We all know a few guys at the gym who can bench 400-plus pounds but probably can't touch their knees or run a mile. Just as we can't determine someone's health levels based solely on strength, we can't determine someone's wealth based solely on income.

Liam Norris | Cultura | Getty Images

Once someone earns enough to fund their basic lifestyle, savings becomes much more important than earnings. We've all heard the stories of two employees who work alongside each other for 20 or 30 years. At age 65 one can retire, the other cannot. Clearly, income is not the deciding factor.

It's all about net worth. To determine net worth, simply total assets and liabilities and then take the difference. If you are in your 30s and have a negative net worth due to things such as credit card debt or student loans, eliminating debt should be the biggest priority. If net worth is low or flat, saving and investing should become a priority. Either way, the goal is to manage cash flow so that either assets increase or liabilities decrease and to get the net-worth metric moving toward the right direction.

What is your current asset allocation? Most people know whether their 401(k) plan balance went up or down last year. Some people know which individual investments are held in their 401(k). Very few people position all of their investable assets along a diversified asset allocation that best suits their risk profile and long-term goals.

The third question addresses investment growth and knowing that the assets currently earmarked for long-term investment are properly positioned. In the subset of all your assets are liquid assets — everything outside of real estate, care, clothes and other items that wouldn't provide immediate liquidity. Within liquid assets, there is another subset of investable assets, which should include everything outside a rainy day fund of cash in a checking or savings account.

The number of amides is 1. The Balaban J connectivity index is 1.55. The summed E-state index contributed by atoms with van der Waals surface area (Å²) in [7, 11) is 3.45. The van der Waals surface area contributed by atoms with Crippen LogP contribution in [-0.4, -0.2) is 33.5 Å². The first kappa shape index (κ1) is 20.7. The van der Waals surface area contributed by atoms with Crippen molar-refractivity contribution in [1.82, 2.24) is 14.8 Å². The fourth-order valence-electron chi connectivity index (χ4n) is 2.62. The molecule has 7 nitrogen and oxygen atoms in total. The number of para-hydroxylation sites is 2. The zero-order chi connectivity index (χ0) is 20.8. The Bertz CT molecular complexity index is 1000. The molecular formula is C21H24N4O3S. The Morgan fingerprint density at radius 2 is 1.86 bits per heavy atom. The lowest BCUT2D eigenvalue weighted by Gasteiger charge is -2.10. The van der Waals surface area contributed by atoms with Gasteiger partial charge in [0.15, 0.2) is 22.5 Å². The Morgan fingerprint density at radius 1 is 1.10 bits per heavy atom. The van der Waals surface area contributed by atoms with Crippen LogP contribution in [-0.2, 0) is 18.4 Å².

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For most people, investable assets are 401(k) plans, individual retirement accounts and sometimes a brokerage account. In my experience, many people let their checking and savings accounts balloon into a sizable portion of their liquid net worth, as opposed to using those funds to invest or pay down debt.

The important point is that people rarely take inventory of all their investable assets to check whether they have the proper exposure to stocks, bonds and cash. This mix of investments, known as asset allocation, is the key driver of long-term investing success and achieving compound returns. The longer someone goes without proactively monitoring this, the greater chance there is of making an investment mistake. Having an overly aggressive portfolio of all stocks could lead to unintended volatility. Having too much cash could result in years of missed growth opportunities.

Without going deeper into the reasoning or planning behind any of these areas, or suggesting solutions for any number of issues, the first step is considering the questions.

(Editor's note: This guest column originally appeared on Investopedia.)

— By Bob Dockendorff, financial planner with Claro Advisors